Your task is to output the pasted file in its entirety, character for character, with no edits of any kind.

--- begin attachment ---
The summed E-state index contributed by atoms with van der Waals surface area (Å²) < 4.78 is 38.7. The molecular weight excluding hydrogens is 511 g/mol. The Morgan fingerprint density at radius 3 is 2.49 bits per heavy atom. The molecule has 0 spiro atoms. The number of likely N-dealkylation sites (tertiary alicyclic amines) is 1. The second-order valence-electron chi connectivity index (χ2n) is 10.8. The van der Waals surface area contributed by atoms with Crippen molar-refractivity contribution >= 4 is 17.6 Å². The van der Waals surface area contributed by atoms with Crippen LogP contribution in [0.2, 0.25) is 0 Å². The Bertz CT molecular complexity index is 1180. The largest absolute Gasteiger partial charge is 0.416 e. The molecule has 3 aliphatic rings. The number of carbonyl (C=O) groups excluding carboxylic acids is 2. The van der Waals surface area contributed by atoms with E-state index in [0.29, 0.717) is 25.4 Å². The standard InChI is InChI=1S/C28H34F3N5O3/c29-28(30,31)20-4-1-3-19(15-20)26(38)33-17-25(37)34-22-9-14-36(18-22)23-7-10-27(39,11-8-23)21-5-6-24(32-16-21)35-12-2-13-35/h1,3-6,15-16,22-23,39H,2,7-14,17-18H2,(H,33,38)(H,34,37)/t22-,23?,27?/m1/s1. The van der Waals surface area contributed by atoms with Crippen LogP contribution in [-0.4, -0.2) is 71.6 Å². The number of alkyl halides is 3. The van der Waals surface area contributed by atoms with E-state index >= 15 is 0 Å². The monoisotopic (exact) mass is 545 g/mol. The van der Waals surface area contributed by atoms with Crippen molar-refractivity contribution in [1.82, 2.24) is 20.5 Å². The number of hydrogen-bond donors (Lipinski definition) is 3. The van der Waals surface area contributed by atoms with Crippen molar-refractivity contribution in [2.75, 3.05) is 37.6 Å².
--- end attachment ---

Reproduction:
The summed E-state index contributed by atoms with van der Waals surface area (Å²) < 4.78 is 38.7. The molecular weight excluding hydrogens is 511 g/mol. The Morgan fingerprint density at radius 3 is 2.49 bits per heavy atom. The molecule has 0 spiro atoms. The number of likely N-dealkylation sites (tertiary alicyclic amines) is 1. The second-order valence-electron chi connectivity index (χ2n) is 10.8. The van der Waals surface area contributed by atoms with Crippen molar-refractivity contribution >= 4 is 17.6 Å². The van der Waals surface area contributed by atoms with Crippen LogP contribution in [0.2, 0.25) is 0 Å². The Bertz CT molecular complexity index is 1180. The largest absolute Gasteiger partial charge is 0.416 e. The molecule has 3 aliphatic rings. The number of carbonyl (C=O) groups excluding carboxylic acids is 2. The van der Waals surface area contributed by atoms with E-state index in [0.29, 0.717) is 25.4 Å². The standard InChI is InChI=1S/C28H34F3N5O3/c29-28(30,31)20-4-1-3-19(15-20)26(38)33-17-25(37)34-22-9-14-36(18-22)23-7-10-27(39,11-8-23)21-5-6-24(32-16-21)35-12-2-13-35/h1,3-6,15-16,22-23,39H,2,7-14,17-18H2,(H,33,38)(H,34,37)/t22-,23?,27?/m1/s1. The van der Waals surface area contributed by atoms with Crippen LogP contribution in [-0.4, -0.2) is 71.6 Å². The number of alkyl halides is 3. The van der Waals surface area contributed by atoms with E-state index >= 15 is 0 Å². The monoisotopic (exact) mass is 545 g/mol. The van der Waals surface area contributed by atoms with Crippen molar-refractivity contribution in [1.82, 2.24) is 20.5 Å². The number of hydrogen-bond donors (Lipinski definition) is 3. The van der Waals surface area contributed by atoms with Crippen molar-refractivity contribution in [2.75, 3.05) is 37.6 Å².